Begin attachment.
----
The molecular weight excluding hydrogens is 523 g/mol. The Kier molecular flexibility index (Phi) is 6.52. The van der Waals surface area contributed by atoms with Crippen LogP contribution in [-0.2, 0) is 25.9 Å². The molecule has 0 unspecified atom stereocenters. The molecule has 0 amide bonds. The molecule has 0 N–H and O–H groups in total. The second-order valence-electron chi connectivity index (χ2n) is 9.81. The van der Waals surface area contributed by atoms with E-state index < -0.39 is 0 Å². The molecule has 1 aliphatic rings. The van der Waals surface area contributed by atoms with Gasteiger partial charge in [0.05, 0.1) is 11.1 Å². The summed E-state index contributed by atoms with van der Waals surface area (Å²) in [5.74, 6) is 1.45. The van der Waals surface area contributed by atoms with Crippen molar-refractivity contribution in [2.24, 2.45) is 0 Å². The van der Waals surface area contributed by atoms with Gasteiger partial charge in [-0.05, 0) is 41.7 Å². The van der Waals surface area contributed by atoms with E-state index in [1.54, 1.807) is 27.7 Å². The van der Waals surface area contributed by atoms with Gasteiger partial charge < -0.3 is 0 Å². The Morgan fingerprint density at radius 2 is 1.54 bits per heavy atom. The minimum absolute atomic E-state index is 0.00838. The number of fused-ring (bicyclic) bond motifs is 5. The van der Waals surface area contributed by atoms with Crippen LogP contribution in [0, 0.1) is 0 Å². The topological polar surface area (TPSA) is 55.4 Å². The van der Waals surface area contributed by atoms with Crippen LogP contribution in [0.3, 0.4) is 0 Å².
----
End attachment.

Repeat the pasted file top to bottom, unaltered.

The molecular weight excluding hydrogens is 523 g/mol. The Kier molecular flexibility index (Phi) is 6.52. The van der Waals surface area contributed by atoms with Crippen LogP contribution in [-0.2, 0) is 25.9 Å². The molecule has 0 unspecified atom stereocenters. The molecule has 0 amide bonds. The molecule has 0 N–H and O–H groups in total. The second-order valence-electron chi connectivity index (χ2n) is 9.81. The van der Waals surface area contributed by atoms with E-state index < -0.39 is 0 Å². The molecule has 1 aliphatic rings. The van der Waals surface area contributed by atoms with Gasteiger partial charge in [0.05, 0.1) is 11.1 Å². The summed E-state index contributed by atoms with van der Waals surface area (Å²) in [5.74, 6) is 1.45. The van der Waals surface area contributed by atoms with Crippen molar-refractivity contribution in [2.24, 2.45) is 0 Å². The van der Waals surface area contributed by atoms with Gasteiger partial charge in [-0.05, 0) is 41.7 Å². The van der Waals surface area contributed by atoms with E-state index in [1.54, 1.807) is 27.7 Å². The van der Waals surface area contributed by atoms with Gasteiger partial charge < -0.3 is 0 Å². The Morgan fingerprint density at radius 2 is 1.54 bits per heavy atom. The minimum absolute atomic E-state index is 0.00838. The number of fused-ring (bicyclic) bond motifs is 5. The van der Waals surface area contributed by atoms with Crippen LogP contribution in [0, 0.1) is 0 Å². The topological polar surface area (TPSA) is 55.4 Å². The van der Waals surface area contributed by atoms with Crippen LogP contribution in [0.3, 0.4) is 0 Å².